An intrinsic calculation for RPS Group plc (LON:RPS) suggests it is undervalued by 50%


In this article, we will estimate the intrinsic value of RPS Group plc (LON: RPS) by projecting its future cash flows and then discounting them to their present value. This will be done using the discounted cash flow (DCF) model. Before you think you can’t figure it out, just read on! It’s actually a lot less complex than you might imagine.

Businesses can be valued in many ways, which is why we emphasize that a DCF is not perfect for all situations. If you still have burning questions about this type of assessment, take a look at the Simply Wall St Analysis Template.

Check out our latest analysis for RPS Group

The model

We use what is called a 2-stage model, which simply means that we have two different periods of company cash flow growth rates. Generally, the first stage is a higher growth phase and the second stage is a lower growth phase. To start, we need to estimate the cash flows for the next ten years. Wherever possible, we use analysts’ estimates, but where these are not available, we extrapolate the previous free cash flow (FCF) from the latest estimate or reported value. We assume that companies with decreasing free cash flow will slow their rate of contraction and companies with increasing free cash flow will see their growth rate slow during this period. We do this to reflect the fact that growth tends to slow more in early years than in later years.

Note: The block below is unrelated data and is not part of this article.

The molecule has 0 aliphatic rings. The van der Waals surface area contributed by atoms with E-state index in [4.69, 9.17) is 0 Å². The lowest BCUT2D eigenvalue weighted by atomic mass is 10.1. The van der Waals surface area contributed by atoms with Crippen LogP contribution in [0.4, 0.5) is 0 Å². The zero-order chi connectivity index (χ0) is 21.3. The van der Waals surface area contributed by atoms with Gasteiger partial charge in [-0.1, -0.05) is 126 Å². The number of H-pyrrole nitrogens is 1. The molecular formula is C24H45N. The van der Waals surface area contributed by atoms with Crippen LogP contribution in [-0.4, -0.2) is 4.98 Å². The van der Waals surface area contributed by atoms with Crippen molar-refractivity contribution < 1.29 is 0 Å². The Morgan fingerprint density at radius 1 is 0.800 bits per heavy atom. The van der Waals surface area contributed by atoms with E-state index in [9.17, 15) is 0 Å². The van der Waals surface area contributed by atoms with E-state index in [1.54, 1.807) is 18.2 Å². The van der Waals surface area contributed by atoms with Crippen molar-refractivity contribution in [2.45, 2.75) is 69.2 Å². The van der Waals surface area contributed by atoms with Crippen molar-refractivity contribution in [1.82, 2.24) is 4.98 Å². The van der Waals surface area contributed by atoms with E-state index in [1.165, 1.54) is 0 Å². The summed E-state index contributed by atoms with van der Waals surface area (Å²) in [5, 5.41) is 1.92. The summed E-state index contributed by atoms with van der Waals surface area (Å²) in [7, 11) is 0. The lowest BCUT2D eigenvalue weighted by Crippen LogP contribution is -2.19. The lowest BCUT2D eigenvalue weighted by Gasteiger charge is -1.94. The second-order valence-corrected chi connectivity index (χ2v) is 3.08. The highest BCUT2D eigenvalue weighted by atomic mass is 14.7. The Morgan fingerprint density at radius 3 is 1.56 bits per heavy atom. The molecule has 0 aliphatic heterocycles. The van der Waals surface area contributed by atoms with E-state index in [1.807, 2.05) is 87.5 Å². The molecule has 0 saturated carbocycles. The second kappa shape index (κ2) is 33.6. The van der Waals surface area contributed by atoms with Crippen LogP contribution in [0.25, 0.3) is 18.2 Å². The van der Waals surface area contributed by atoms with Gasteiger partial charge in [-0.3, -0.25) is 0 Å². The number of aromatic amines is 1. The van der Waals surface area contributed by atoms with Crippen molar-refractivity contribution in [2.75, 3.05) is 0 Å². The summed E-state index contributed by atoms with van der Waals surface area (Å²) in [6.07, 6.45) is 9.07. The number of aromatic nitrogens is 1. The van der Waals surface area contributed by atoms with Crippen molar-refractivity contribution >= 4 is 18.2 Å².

Generally, we assume that a dollar today is worth more than a dollar in the future, so we discount the value of these future cash flows to their estimated value in today’s dollars:

10-Year Free Cash Flow (FCF) Forecast

2022

2023

2024

2025

2026

2027

2028

2029

2030

2031

Leveraged FCF (£, millions)

-UK£19.0m

UK£17.4m

UK£21.8m

UK£25.1m

UK£27.8m

UK£29.9m

UK£31.6m

UK£32.9m

UK£34.0m

UK£34.9m

Growth rate estimate Source

Analyst x2

Analyst x3

Analyst x3

Is at 14.85%

Is at 10.66%

Is at 7.73%

Is at 5.67%

Is at 4.24%

East @ 3.23%

Is at 2.52%

Present value (£, million) discounted at 6.0%

-UK£17.9

UK£15.5

UK£18.3

UK£19.8

UK£20.7

UK£21.0

UK£21.0

UK£20.6

UK£20.1

UK£19.4

(“East” = FCF growth rate estimated by Simply Wall St)
10-year discounted cash flow (PVCF) = UK £158 million

The second stage is also known as the terminal value, it is the cash flow of the business after the first stage. For a number of reasons, a very conservative growth rate is used which cannot exceed that of a country’s GDP growth. In this case, we used the 5-year average of the 10-year government bond yield (0.9%) to estimate future growth. Similar to the 10-year “growth” period, we discount future cash flows to present value, using a cost of equity of 6.0%.

Terminal value (TV)= FCF2031 × (1 + g) ÷ (r – g) = £35 million × (1 + 0.9%) ÷ (6.0%–0.9%) = £682 million

Present value of terminal value (PVTV)= TV / (1 + r)ten= UK £682 million ÷ (1 + 6.0%)ten= UK £379 million

The total value, or equity value, is then the sum of the present value of future cash flows, which in this case is £537 million. The final step is to divide the equity value by the number of shares outstanding. Compared to the current share price of £1.0 in the UK, the company appears to be pretty good value at a 50% discount to the current share price. Remember though that this is only a rough estimate, and like any complex formula – trash in, trash out.